It is the one rule high profile women have never been allowed to break. That distinct red carpet outfit must always be a one-hit wonder, no matter the cost. Which, naturally, makes sense in a world where celebrities get dressed by ateliers. Where dresses, stolen/not stolen one-of-a-kind pieces worth Sh14 million Calvin Klein gowns, are bespoke for that celebrity and that one moment.
Red carpet outfits have a complex life. They are collaborations between celebrities and/or their stylists and couture houses. Whatever the inspiration for a red carpet look, it is never random. Not even if the celebrity commits what is seen as the biggest faux pas of all, buying a gown. Gowns once worn are returned, or may be archived for a future museum showcase. Or the designer gifts it to the celebrity.
Jacky Vike, aka Awinja Nyamwalo, posted a throwback of her Yvonne Afrostreet gown, an architectural piece that put her on the map as a leading female contender on Kenya’s fledgling red carpet.
KEEP THE GOWN
She asked her ‘Gram followers what they think she should do with previous red carpet gowns, throwing in options like selling and donating the money to charity or refurbishing them into more wearable pieces.
I say she should keep that particular gown. Why? Rita Moreno, an actress, stepped into the Oscars red carpet this year in a gown she last, or first, wore to the Oscars in 1962. A few things changed. Her hair was white in 2018, instead of black. She added accessories she had not worn 56 years past. Rita was also very pleased with herself for fitting into a dress over half a century later. She was 72 and entitled to make her own rules, she declared.
The phenomenon is more political than it is simple. Style icon and two-time Oscar winner Cate Blanchett wore the same Armani Prive gown two years apart from Cannes to the Golden Globes. Her reason: "From couture to T-shirts, landfill is full of garments that have been unnecessarily discarded. Particularly in today's climate, it seems wilful and ridiculous that such garments are not cherished and re-worn."
Her stylist then added, "We need to get the word out to get rid of this ridiculous notion that dresses cannot be worn twice! Beautiful clothes should last a lifetime.” Blanchett again recycled a 2015 couture gown just two months back.
CULPRITS OF RECYCLING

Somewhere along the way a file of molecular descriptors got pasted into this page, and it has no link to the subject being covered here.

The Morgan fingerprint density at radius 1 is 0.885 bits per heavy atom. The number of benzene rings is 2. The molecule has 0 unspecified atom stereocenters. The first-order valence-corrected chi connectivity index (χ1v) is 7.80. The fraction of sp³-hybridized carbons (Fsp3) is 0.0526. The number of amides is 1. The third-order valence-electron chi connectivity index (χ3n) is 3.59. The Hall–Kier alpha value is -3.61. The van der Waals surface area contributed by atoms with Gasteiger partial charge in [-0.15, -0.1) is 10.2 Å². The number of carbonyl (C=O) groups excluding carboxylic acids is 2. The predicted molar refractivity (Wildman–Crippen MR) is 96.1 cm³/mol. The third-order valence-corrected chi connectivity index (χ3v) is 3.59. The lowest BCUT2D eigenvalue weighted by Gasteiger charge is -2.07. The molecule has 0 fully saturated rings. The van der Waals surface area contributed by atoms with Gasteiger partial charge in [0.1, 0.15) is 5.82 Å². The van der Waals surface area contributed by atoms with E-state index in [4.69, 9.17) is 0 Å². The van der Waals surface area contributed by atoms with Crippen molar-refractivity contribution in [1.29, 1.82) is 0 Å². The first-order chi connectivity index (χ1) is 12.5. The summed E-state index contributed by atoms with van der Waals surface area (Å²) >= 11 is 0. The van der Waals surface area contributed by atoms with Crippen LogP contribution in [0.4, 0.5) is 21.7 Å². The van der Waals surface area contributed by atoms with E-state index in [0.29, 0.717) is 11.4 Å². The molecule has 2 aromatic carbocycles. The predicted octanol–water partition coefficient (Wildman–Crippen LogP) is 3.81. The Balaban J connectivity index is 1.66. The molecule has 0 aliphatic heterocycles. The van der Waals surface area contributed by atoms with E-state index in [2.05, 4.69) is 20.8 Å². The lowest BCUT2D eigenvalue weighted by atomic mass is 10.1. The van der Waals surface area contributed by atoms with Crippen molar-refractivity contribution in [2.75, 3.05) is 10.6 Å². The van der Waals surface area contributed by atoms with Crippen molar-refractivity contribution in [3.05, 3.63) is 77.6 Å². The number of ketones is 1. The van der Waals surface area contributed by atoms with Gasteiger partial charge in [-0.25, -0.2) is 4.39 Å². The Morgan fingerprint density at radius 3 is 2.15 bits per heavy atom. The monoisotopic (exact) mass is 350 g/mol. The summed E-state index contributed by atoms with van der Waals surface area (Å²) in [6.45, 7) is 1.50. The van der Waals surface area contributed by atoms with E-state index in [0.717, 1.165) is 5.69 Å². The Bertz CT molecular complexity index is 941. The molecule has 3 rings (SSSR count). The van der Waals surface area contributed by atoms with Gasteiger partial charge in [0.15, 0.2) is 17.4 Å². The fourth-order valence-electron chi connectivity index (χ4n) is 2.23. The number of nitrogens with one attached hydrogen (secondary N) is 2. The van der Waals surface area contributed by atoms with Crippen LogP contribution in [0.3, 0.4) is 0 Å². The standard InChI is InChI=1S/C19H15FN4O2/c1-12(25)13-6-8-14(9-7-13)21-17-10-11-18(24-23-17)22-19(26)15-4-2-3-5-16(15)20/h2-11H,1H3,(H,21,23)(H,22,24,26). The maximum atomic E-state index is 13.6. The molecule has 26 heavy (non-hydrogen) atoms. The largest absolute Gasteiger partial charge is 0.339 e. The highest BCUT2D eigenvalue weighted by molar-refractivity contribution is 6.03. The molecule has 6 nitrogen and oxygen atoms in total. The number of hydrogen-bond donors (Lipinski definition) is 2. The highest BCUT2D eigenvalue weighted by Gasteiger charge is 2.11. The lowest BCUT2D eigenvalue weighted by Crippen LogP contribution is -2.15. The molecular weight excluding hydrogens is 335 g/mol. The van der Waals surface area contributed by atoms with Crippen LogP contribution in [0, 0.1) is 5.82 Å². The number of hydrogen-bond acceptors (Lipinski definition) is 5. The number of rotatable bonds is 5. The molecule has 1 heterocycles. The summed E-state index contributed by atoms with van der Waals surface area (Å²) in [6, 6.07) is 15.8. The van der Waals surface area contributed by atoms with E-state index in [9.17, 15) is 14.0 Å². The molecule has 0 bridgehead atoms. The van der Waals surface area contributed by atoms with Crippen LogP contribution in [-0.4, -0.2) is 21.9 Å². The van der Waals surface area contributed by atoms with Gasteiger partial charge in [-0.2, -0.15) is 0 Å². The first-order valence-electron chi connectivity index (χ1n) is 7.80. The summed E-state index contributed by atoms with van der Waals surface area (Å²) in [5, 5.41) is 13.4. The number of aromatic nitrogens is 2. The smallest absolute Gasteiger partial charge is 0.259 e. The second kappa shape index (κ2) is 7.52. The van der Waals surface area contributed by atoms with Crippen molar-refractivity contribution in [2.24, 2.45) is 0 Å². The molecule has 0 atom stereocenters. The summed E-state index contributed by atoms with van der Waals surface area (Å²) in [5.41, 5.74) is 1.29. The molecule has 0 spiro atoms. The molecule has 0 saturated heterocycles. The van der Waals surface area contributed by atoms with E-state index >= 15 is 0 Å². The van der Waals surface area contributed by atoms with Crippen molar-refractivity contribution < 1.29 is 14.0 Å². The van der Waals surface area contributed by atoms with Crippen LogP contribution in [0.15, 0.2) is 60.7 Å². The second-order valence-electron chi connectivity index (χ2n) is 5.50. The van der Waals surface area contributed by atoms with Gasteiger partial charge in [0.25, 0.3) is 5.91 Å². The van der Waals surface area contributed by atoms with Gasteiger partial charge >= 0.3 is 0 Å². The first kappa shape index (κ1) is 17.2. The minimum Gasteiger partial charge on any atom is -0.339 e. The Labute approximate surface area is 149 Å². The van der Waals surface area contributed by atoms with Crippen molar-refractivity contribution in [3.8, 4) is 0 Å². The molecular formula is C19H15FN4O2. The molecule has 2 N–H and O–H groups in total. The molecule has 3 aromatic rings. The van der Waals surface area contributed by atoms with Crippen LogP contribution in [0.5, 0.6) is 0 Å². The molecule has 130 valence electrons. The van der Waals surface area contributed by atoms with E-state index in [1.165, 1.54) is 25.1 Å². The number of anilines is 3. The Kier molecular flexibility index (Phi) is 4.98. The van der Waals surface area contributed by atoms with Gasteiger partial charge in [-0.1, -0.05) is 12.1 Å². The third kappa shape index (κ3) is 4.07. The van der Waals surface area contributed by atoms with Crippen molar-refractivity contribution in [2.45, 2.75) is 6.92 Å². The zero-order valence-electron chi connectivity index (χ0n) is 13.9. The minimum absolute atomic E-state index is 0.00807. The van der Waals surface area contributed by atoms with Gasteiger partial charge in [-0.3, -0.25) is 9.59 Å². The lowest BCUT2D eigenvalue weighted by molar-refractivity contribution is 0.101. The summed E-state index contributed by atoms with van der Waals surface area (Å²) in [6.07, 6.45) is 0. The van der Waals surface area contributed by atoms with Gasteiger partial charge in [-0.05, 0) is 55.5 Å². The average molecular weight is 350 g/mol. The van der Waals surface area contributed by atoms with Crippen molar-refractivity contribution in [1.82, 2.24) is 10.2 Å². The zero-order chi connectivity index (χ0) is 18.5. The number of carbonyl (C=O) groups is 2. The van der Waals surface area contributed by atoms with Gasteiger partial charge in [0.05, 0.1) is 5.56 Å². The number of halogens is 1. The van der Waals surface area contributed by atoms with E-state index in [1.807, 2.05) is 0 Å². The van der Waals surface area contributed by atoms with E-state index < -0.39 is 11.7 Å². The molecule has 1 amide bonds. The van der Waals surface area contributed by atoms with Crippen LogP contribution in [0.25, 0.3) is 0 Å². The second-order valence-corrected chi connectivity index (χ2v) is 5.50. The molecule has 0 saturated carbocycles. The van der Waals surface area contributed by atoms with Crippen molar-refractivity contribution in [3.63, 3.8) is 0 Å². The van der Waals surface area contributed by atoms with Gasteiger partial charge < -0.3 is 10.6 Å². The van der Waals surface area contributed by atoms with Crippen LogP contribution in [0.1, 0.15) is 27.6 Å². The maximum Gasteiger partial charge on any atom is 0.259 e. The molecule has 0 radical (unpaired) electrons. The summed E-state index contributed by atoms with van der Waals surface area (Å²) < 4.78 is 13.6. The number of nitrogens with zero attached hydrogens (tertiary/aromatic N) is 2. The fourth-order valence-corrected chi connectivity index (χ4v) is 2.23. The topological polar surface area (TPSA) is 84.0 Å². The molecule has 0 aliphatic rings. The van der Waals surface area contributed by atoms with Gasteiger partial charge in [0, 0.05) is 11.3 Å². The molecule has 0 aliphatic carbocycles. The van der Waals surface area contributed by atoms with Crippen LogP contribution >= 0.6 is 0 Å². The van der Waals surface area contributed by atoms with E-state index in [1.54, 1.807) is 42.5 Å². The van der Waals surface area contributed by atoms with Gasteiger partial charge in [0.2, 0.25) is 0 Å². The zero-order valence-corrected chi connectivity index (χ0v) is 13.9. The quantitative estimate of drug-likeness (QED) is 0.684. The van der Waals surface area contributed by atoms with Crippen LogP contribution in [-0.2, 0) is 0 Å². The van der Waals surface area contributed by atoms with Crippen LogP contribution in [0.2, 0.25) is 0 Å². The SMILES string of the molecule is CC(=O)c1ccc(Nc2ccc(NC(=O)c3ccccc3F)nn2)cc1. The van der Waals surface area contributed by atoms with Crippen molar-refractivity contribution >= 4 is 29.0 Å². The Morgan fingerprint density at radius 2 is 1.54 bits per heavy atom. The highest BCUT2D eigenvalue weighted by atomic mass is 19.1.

The most celebrated culprits of recycling gowns are, of course, the two women whose influence has been legendary. Michelle Obama and Kate Middleton.
Not only do they recycle repeatedly, earning reputations as thrifty, financially smart women who can afford to buy new clothes any time they chose to, or pick from the stack of outfits designers send their way, they have a knack for picking the right social moments to recycle. Some celebrities recycle the ultimate gown: their wedding dress.
Singer Kambua is generously hiring out hers to young brides who cannot afford gowns of their own. An internationally acclaimed actress has worn her wedding dress several times with adjustments while staying true to its original design.
Others alternate between red carpets and after parties, again, years apart, while some have been handed across generations.
Comedian, author and actress Tiffany Haddish is the sweetest example of a repeat offender. Her white Tom Ford gown has had more than one life. First on TV where she declared she would recycle the heck off that Sh300,000 outfit because, come on, it was expensive. No way would she wear it once. She brought it out once more in 2018. While we are at it, let it be noted that the oracle of fashion, Anna Wintour, frequently repeats outfits.
So who came up with this rule? Clearly not Anna. Nominees wearing and discussing red carpet outfits during interviews have, till the past two years, made for great business.
The “who are you wearing?” history means when a celebrity is getting a custom made outfit or borrowing from the designer, the fashion house saves it for that very event and will not showcase it.
Fashion houses get very competitive about who to dress. If they think someone will look great, better than the celebrity approaching them that is, they will shuffle things around until their choice agrees.
When Lupita represents Prada, she is contractually obligated for the length of her contract, to wear Prada on red carpets. Big names have advantages. Designers will do absolutely anything to accommodate them.
Like paying stylists to get to the said celebrity who will be paid six figures to wear the said dress. Part of that negotiation might include keeping a dress, allowing recycling. But, this is a cachet that comes with status and power.
Celebrities who recycle already have a considerable amount of power that will not diminish. Transforming their behaviour is something empowering. The moral of the story: not all red carpet personalities are created equal.